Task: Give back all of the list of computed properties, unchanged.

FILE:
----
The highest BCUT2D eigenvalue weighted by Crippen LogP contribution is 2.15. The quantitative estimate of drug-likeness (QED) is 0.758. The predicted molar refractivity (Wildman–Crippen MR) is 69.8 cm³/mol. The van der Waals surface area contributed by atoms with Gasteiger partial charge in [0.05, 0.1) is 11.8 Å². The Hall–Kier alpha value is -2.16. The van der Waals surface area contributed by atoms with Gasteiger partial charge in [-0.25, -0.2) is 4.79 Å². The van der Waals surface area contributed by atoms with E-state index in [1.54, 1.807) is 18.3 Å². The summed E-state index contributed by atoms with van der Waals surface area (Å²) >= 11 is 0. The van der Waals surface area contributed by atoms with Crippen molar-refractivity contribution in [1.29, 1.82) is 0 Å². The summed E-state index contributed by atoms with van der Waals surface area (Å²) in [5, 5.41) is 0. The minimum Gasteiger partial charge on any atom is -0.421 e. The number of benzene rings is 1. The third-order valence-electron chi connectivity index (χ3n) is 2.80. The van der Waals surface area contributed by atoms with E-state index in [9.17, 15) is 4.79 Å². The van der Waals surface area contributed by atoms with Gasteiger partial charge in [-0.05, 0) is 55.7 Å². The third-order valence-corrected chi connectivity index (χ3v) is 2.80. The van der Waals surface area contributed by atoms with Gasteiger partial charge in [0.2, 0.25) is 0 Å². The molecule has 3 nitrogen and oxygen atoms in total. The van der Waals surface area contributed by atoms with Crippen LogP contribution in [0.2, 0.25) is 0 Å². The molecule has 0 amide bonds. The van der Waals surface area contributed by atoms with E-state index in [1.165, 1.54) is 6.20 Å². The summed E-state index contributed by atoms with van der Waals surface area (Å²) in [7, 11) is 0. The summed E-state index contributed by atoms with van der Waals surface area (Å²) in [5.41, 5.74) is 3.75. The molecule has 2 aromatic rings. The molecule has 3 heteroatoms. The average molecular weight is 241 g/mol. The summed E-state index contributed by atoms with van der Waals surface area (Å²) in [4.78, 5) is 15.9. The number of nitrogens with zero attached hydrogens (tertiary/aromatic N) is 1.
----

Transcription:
The highest BCUT2D eigenvalue weighted by Crippen LogP contribution is 2.15. The quantitative estimate of drug-likeness (QED) is 0.758. The predicted molar refractivity (Wildman–Crippen MR) is 69.8 cm³/mol. The van der Waals surface area contributed by atoms with Gasteiger partial charge in [0.05, 0.1) is 11.8 Å². The Hall–Kier alpha value is -2.16. The van der Waals surface area contributed by atoms with Gasteiger partial charge in [-0.25, -0.2) is 4.79 Å². The van der Waals surface area contributed by atoms with E-state index in [1.54, 1.807) is 18.3 Å². The summed E-state index contributed by atoms with van der Waals surface area (Å²) >= 11 is 0. The van der Waals surface area contributed by atoms with Crippen molar-refractivity contribution in [1.29, 1.82) is 0 Å². The summed E-state index contributed by atoms with van der Waals surface area (Å²) in [5, 5.41) is 0. The minimum Gasteiger partial charge on any atom is -0.421 e. The number of benzene rings is 1. The third-order valence-electron chi connectivity index (χ3n) is 2.80. The van der Waals surface area contributed by atoms with E-state index in [9.17, 15) is 4.79 Å². The van der Waals surface area contributed by atoms with Gasteiger partial charge in [-0.05, 0) is 55.7 Å². The third-order valence-corrected chi connectivity index (χ3v) is 2.80. The van der Waals surface area contributed by atoms with Gasteiger partial charge in [0.2, 0.25) is 0 Å². The molecule has 3 nitrogen and oxygen atoms in total. The van der Waals surface area contributed by atoms with Crippen LogP contribution in [0.2, 0.25) is 0 Å². The molecule has 0 amide bonds. The van der Waals surface area contributed by atoms with E-state index in [1.165, 1.54) is 6.20 Å². The summed E-state index contributed by atoms with van der Waals surface area (Å²) in [7, 11) is 0. The summed E-state index contributed by atoms with van der Waals surface area (Å²) in [5.41, 5.74) is 3.75. The molecule has 2 aromatic rings. The molecule has 3 heteroatoms. The average molecular weight is 241 g/mol. The summed E-state index contributed by atoms with van der Waals surface area (Å²) in [4.78, 5) is 15.9. The number of nitrogens with zero attached hydrogens (tertiary/aromatic N) is 1.